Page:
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Communicating architecture is a complex and varied process, varying significantly during the life of a project. How an architect communicates their ideas to a client might be completely different from how they communicate with contractors or collaborating architects.
During the initial stages of a project, architects will need to communicate with an often inexperienced client, and as such will need to include great detail on certain aspects yet remain vague on others. In later stages architects will need to communicate with suppliers and contractors, which may have legal implications and therefore need to be very specific.
It’s also likely that they would need to communicate and collaborate with other architects and designers, meaning abstract ideas and inspirations would need to be communicated long before a single line is drawn.
Rem Koolhaas - founder of Rotterdam-based firm Office of Metropolitan Architecture - claims that architects are “too self-referential.” Architecture as an industry has seen huge leaps forward in the technology it uses in recent decades, however it still falls behind others in keeping up with the so-call communications revolution that is shaping the modern world.
"Architecture has a serious problem today in that people who are not alike don't communicate. I'm actually more interested in communicating with people I disagree with than people I agree with." - Koolhaas, Fast Company magazine
" "We're working in a world where so many different cultures are operating at the same time, each with their own value system," the Dutch architect added. "If you want to be relevant, you need to be open to an enormous multiplicity of values, interpretations, and readings"."
Architecture and communication have not always been conducive disciplines. In medieval times, buildings were developed by master masons who passed their skills down from generation to generation. Not only was there less need for communication between architects, but a certain amount of secrecy was important in order to safeguard their skills and their ability to earn a living using them.
Medieval architecture drawings were limited in the amount of information they would communicate. Image source
It was during the Renaissance period that ‘architects’ as we now know them really began to emerge, and prominent creators such as Palladio started becoming attached to a specific court or to specific patrons. As such there was a demand for them to submit drawn designs of their concepts in order to win contracts.
Greater detail and more impressive architectural drawings were creating during the Renaissance in order to secure funding and win contracts. Image source
Around the same time in Britain, with its influx of wealthy landowners, architects were being employed to design and build new homes and landmarks to signify the wealth and prosperity of these individuals. Communication of designs and concepts would have been on a close, personal relationship basis, with architects accommodating their patrons ever-growing list of demands and concessions. Therefore instigating the first ever architect-client consultations.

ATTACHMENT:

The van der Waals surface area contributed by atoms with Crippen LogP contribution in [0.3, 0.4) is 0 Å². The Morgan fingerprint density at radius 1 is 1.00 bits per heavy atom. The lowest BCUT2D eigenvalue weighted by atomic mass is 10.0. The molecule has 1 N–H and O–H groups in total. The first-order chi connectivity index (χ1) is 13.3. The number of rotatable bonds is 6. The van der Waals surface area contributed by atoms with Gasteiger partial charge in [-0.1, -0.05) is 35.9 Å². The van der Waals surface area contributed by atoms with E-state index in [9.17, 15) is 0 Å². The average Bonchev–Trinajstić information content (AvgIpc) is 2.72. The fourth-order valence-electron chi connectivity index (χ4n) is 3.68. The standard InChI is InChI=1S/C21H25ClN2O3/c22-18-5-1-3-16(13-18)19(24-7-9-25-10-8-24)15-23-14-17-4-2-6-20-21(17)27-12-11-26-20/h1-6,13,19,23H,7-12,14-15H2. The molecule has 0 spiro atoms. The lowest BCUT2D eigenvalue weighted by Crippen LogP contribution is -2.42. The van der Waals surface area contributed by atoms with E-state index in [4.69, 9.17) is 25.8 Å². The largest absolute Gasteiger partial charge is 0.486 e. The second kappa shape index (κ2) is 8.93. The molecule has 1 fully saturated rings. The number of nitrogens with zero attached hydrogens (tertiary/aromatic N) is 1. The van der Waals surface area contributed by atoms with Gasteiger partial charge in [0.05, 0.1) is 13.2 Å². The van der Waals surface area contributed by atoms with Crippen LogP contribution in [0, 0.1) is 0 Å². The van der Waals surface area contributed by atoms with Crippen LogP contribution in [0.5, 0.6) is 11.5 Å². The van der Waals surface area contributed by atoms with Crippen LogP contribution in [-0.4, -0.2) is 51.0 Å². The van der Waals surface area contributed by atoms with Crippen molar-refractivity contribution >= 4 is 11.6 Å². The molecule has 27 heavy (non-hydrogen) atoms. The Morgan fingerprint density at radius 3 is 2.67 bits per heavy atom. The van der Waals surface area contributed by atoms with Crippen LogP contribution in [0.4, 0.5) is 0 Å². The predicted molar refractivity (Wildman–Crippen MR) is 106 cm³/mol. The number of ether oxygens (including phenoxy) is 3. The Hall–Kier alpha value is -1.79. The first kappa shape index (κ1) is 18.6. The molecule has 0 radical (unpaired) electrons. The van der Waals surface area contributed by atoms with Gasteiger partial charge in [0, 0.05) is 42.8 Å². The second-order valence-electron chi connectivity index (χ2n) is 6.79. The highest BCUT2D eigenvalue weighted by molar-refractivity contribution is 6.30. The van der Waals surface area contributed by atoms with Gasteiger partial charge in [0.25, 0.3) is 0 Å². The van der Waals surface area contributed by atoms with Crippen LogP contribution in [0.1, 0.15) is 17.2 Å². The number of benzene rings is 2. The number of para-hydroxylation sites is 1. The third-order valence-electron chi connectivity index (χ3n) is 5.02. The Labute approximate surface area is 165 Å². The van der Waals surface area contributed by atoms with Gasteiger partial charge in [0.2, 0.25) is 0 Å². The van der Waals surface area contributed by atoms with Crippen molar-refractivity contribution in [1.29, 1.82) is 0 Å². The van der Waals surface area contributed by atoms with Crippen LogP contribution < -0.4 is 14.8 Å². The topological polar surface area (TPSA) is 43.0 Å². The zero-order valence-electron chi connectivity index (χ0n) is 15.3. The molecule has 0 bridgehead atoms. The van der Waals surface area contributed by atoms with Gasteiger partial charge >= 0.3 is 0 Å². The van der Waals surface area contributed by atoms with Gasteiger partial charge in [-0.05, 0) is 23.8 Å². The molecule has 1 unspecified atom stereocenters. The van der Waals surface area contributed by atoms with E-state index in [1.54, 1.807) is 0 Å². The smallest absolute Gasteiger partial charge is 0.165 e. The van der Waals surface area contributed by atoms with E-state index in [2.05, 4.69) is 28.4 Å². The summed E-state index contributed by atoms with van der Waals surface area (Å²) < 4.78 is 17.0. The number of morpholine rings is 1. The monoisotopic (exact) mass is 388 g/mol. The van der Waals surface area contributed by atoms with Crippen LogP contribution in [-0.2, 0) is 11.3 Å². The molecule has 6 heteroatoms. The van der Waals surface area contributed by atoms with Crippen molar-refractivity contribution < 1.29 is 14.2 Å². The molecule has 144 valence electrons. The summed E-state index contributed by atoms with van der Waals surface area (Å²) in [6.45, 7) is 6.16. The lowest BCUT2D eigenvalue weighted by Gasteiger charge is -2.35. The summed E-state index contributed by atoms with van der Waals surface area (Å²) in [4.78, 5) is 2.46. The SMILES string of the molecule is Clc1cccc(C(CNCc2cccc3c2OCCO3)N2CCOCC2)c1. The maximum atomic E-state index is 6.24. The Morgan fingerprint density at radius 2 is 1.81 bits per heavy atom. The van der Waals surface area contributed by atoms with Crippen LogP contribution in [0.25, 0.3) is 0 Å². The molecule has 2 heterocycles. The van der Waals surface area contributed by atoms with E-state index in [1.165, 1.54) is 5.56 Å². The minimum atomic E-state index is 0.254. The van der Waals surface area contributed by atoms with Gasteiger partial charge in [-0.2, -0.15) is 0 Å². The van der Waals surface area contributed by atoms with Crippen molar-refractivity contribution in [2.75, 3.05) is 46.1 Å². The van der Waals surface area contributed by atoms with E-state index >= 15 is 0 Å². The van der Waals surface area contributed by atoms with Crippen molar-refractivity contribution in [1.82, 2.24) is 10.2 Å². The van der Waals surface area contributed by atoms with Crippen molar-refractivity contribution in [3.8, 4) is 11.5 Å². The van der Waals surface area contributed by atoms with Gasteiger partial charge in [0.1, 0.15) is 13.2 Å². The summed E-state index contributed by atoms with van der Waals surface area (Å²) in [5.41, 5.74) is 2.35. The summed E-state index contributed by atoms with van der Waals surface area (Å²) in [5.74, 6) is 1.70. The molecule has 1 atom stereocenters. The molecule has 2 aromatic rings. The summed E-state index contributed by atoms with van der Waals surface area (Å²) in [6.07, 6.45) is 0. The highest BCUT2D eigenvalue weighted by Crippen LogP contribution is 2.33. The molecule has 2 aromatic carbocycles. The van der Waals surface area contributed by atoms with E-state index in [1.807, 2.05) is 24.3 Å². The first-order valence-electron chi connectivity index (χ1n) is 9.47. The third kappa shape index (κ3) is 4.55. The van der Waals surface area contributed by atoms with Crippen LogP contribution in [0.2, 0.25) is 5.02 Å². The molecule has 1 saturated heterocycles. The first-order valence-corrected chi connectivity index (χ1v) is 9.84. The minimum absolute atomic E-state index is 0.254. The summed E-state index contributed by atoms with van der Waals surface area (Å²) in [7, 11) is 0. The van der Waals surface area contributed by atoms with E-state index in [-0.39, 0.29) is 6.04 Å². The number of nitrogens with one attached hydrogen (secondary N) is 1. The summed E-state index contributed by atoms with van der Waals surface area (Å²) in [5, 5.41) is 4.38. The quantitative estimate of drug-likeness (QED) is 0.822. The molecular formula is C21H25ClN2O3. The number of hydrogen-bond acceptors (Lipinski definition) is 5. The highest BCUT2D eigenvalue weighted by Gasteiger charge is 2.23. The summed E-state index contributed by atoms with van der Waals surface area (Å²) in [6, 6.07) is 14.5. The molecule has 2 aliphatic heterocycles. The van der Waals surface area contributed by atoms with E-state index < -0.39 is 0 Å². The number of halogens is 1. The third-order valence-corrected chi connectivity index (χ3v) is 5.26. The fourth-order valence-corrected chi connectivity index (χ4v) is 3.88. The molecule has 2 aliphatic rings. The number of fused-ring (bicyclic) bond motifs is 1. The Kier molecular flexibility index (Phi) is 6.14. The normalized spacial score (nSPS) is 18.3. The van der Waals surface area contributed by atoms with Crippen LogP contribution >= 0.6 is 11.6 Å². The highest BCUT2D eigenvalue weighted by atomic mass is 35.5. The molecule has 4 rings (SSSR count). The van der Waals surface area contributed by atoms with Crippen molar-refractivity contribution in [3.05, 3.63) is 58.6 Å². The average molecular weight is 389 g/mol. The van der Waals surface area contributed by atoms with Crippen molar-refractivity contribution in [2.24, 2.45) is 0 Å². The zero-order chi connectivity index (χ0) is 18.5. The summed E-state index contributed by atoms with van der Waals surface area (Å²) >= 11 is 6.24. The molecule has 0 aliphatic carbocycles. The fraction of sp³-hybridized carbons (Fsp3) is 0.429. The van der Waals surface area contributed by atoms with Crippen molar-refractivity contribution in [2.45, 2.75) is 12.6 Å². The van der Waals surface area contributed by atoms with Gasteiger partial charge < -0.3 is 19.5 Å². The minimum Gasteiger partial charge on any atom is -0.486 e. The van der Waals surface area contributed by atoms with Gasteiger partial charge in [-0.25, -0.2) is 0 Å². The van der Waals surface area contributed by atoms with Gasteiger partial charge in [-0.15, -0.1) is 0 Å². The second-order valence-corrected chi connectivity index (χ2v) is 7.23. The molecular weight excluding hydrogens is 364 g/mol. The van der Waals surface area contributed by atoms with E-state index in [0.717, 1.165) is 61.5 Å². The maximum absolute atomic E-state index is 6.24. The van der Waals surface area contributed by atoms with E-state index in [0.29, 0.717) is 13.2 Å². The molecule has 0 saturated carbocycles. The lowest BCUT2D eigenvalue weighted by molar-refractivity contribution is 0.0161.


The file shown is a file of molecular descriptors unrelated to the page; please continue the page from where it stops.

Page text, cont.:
The architect began to emerge as a more public figure during the 20th century, as more and more organisations, municipalities and commercial companies began to commission architectural work. This therefore required architects to become more active in communicating with the rest of society, from clients and customer to builders and construction companies.
With modern technology now an integral part of every industry, architects can and must operate virtually with the rest of the design team. This requires constant communication and information exchange with clients, project managers, contractors and suppliers as well as public authorities.
It’s been a long time since an architect used a drawing board to create designs. Image source
The traditional role of the architect is now considerably different in terms of the potential for communicating their ideas. With large white drawing tables completely relegated to the past, architects are steadily progressing from 2D CAD drawings to spatial 3D modeling and virtual reality to communicate their ideas, and this looks set to increase as technology develops.
The benefits of 3D technologies are obvious; they allow for unparalleled architectural expression, creating an immersive experience for the client or guest without any physical limitations. This is a concept that is being explored in the Archhive: Architecture in Virtual Reality competition, in which participants are being tasked with designing a virtual exhibition gallery.
This architecture competition allows architects to work with any digital 3D modeling tools they choose to create the virtual reality's architectural spatial quality. 3D designs will then be used to generate the ‘Archhive’ as a new digital project (www.archhive.info) which is being planned as a large scale media project that will run indefinitely, launching soon after the completion of the competition.